Mubea, Kenneth Wagia: Scenarios of Urban Growth in Kenya Using Regionalised Cellular Automata based on Multi temporal Landsat Satellite Data. - Bonn, 2014. - Dissertation, Rheinische Friedrich-Wilhelms-Universität Bonn.
Online-Ausgabe in bonndoc: https://nbn-resolving.org/urn:nbn:de:hbz:5n-35748
@phdthesis{handle:20.500.11811/6078,
urn: https://nbn-resolving.org/urn:nbn:de:hbz:5n-35748,
author = {{Kenneth Wagia Mubea}},
title = {Scenarios of Urban Growth in Kenya Using Regionalised Cellular Automata based on Multi temporal Landsat Satellite Data},
school = {Rheinische Friedrich-Wilhelms-Universität Bonn},
year = 2014,
month = apr,

note = {The exponential increase of urban areas in Africa during the last decade has become a major concern in the context of local climatic change and the increasing amount of impervious surface. Major African cities such as Nairobi and Nakuru have undergone rapid urban growth in comparison to the rest of the world. In this research we investigated the land-use changes and used the results in urban growth modelling which integrates cellular automata (CA), remote sensing (RS) and geographic information systems (GIS) in order to simulate urban growth up to the year 2030.
We used multi-temporal Landsat imageries for the years 1986, 2000 and 2010 to map urban land-use changes in Nairobi and Nakuru. The use of multi-sensor imageries was also explored incorporating World view 2, and Advanced Land Observing Satellite (ALOS) Phased Array type L-band Synthetic Aperture Radar (PALSAR) data for urban land-use mapping in Nakuru. We conducted supervised classification using support vector machine (SVM) which performed better than maximum likelihood classification. Land-use change estimates were obtained indicating increased urban growth into the year 2010.
We used the land-use change analysis information to model urban growth in Nairobi and Nakuru. Our urban growth model (UGM) utilised various datasets in modelling urban growth namely urban land-use extracted from land-use maps, road network data, slope data and exclusion layer defining areas excluded from development. The Monte-Carlo technique was used in model calibration. The model was validated using Multiple Resolution Validation (MRV) technique. Prediction of urban land-use was done up to the year 2030 when Kenya plans to attain Vision 2030. Three scenarios were explored in the urban modelling process; unmanaged growth with no restriction on environmental areas, managed growth with moderate protection, and a managed growth with maximum protection on forest, agricultural areas, and urban green.
Furthermore, we explored the spatial effects of varying UGM parameters using the city of Nairobi. The objective here was to investigate the contribution of each model parameter in simulating urban growth. The results obtained indicate that varying model coefficients leads to urban growth in different directions and magnitude. However, several model parameters were observed to be highly correlated namely; spread, breed and road. The lowest spatial effect was achieved by at least maintaining spread, breed and road while varying the other parameters. The highest spatial effect was observed by at least keeping slope constant while varying the other four parameters. Additionally, we used kappa statistics to compare the simulation maps. High values of Khisto indicated high similarity between the maps in terms of quantity and location thus indicating the lowest spatial effect obtained.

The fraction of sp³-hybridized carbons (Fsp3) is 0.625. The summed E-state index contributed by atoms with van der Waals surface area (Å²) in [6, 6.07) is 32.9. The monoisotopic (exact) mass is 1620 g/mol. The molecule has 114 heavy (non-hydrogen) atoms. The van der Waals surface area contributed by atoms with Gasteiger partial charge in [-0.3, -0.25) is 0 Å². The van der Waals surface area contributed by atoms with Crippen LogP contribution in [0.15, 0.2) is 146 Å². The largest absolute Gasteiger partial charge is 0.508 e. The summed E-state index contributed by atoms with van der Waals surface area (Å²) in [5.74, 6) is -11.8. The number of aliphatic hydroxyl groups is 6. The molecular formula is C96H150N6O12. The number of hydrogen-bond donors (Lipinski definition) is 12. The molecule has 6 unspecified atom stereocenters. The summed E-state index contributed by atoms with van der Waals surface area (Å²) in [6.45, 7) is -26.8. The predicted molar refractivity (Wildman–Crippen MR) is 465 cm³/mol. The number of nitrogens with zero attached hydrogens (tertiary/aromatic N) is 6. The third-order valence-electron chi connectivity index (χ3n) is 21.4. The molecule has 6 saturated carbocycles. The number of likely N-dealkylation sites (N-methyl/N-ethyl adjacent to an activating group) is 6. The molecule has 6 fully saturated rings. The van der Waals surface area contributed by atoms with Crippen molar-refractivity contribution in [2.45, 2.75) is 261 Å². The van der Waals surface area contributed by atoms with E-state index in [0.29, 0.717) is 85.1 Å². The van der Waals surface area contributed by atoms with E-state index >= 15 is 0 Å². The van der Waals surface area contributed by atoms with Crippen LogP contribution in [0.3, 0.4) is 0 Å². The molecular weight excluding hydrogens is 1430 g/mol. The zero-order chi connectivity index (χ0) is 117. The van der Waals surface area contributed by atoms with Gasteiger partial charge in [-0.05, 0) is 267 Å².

Kenya plans to achieve Vision 2030 in the year 2030 and information on spatial effects of our UGM can help in identifying different scenarios of future urban growth. It is thus possible to discover areas that are likely to experience; spontaneous growth, edge growth, road influenced growth or new spreading centres growth. Policy makers can see the influence of establishing new infrastructure such as housing and road in new areas compared to existing settlements.
Moreover, the outcome of this research indicates that Nairobi and Nakuru are experiencing fast urban sprawl with urban land-use consuming the available land. The results obtained illustrate the possibility of urban growth modelling in addressing regional planning issues. This can help in comprehensive land-use planning and an integrated management of resources to ensure sustainability of land and to achieve social equity, economic efficiency and environmental sustainability. Hence, cellular automata are a worthwhile approach for regional modelling of African cities such as Nairobi and Nakuru. This provides opportunities for other cities in Africa to be studied using UGM and its adaptability noted accordingly.},

url = {http://hdl.handle.net/20.500.11811/6078}
}

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